Published July 6, 2019
'I wanted to believe him,' says retiree who lost $30,000 in online romance scam
Two days into her fun-loving attempt at online dating, something odd happened to the 70-year-old retiree from Amherst.
She met a man and the two of them hit it off right away.
"I did it as a joke," she said, "but I got a response from a guy in Toronto."
James Kenneth Fox, purportedly an international contractor born in Denmark and living in Canada, told her he was looking for a nice lady to settle down with.
He also convinced her to leave eharmony.com, the dating website that brought them together, so they could focus on each other.
The Amherst woman, who was going through chemotherapy at the time and was upfront about it in her online profile, agreed.
Just about that same time, Fox began asking for gifts and money.
First it was a new laptop. His was broken. Then it was an Apple Watch and two new cellphones.
By the time she broke it off last month, she estimates she had sent him, a man she never met, about $30,000 in cash.
"I really thought we were soul mates," she said. "I wanted to believe him. I always see the good in people. I'm just too honest and gullible."
She's not the first local woman to fall victim to a romance scam, but she is the first to talk publicly about it. She spoke to The Buffalo News on the condition she not be named.
"To me, it was real," she said. "I had no doubts. I actually felt sorry for him."
Sorry enough to send Fox cash when he claimed he had been shot five times while working in Malaysia. He said he needed $20,000 to pay for his surgery.
By that time, she already had sent him several smaller payments of $500 to $5,000, she said.
Eager to help, she borrowed $17,000 from her sister, who also communicated by email with Fox, and sent it to him. She followed up later with two payments totaling nearly $9,000.
"He had a legitimate answer for everything," she said of Fox.
Her attraction to him, her confidence in who he was, was strong enough for her to ignore a warning from eharmony.com five weeks after she first met him online. The company advised her not to date Fox, but would not say why, she said.
Like many scammers, Fox earned her trust early on by sending her a copy of his latest bank statement from the Bank of Montreal showing a balance of more than $1 million. She said he also offered to transfer $45,000 into her account, but she declined.
"He told me, "I just want you to know I'm telling you the truth," she said.
Later in the online relationship, he would tell her of his confrontation with armed men in Malaysia and how they shot him five times. He even sent a photo of himself in a hospital bed.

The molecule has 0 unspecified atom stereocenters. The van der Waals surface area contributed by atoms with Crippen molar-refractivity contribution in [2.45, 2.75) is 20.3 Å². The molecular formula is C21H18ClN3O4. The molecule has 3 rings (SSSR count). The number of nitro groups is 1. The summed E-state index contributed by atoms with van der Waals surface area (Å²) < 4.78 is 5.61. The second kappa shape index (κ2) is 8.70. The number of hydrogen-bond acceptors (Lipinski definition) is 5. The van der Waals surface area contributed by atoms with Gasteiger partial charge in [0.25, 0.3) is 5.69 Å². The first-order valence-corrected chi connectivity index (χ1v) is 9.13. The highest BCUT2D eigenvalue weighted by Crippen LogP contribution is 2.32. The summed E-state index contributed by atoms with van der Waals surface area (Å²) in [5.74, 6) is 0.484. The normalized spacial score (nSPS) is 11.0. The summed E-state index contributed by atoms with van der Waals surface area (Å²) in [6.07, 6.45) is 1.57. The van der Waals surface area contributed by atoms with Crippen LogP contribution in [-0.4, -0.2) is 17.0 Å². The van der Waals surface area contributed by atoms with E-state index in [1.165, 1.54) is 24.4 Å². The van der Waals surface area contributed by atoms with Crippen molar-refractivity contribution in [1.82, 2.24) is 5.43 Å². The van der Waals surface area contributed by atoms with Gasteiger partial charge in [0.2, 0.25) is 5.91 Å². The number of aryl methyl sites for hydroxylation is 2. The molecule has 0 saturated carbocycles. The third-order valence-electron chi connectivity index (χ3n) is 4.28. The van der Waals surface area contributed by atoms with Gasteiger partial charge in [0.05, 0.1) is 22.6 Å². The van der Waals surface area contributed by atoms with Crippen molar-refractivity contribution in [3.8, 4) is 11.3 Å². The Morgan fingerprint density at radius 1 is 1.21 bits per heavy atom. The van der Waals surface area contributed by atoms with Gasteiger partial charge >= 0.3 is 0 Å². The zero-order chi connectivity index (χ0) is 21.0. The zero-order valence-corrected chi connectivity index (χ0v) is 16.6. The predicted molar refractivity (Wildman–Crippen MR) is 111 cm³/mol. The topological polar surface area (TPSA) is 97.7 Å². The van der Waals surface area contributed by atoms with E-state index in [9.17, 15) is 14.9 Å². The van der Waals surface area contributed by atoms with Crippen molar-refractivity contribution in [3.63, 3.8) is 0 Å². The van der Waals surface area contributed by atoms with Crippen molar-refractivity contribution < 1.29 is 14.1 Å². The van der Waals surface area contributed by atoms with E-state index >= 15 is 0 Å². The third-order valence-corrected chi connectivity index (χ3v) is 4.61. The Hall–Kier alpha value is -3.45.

When he asked for money to pay for his surgery, she decided to email his doctor in Malaysia and someone posing as the doctor responded. Ultimately, with the help of her sister, she sent him $17,000.
By this time, she admits, she was convinced his story was true and that her doubts were misplaced. She said her sister also believed him.
"I'm thinking, I'm a terrible person," she said.
She followed up that first large payment with a second payment of $5,000, money he needed to pay bills and travel home to Toronto.
"Don't I get a text from him saying he had to use that money to pay his lawyer and he still needed money for airfare," she said.
At that point, she sent a third payment of $3,800.
She said his plan was to fly into Buffalo, pick her up and then travel to Toronto. Eventually, they planned to settle in Buffalo, she said.
By this time, her friends had become aware of her relationship with Fox and, eager to intervene, asked Erie County's Adult Protection Services to pay her a visit. She said the social worker told her Fox was a fraud and urged her to stop sending him money.
She said she began to realize the whole thing was a scam when she found Fox's photo online but it identified the man in the picture as a doctor from Croatia. For the first time, she confronted Fox.
"I asked him, 'why are you using someone else's photos?" she said. "Is this you and don't lie to me."
He denied her allegations but she was certain for the first time her money was gone.
She also found herself, at the age of 70 and newly retired, back looking for a job. She said she needs to work so she can pay back her sister.
Romance scams have claimed at least two other victims in Western New York, both of them women.
In one of them, a highly-paid white-collar professional lost $718,000 to man she met on millionairematch.com but never met in person.
In the second scam, the victim lost $250,000 in cash and goods to a guy she met on Instagram. The man claimed to be working on an oil rig off the coast of China and told her he needed money to pay for repairs to the rig.
The FBI says the financial losses experienced by romance scam victims exceed those of any other online crime. In 2018, the agency received 18,493 romance and confidence fraud complaints from victims who lost more than $362 million.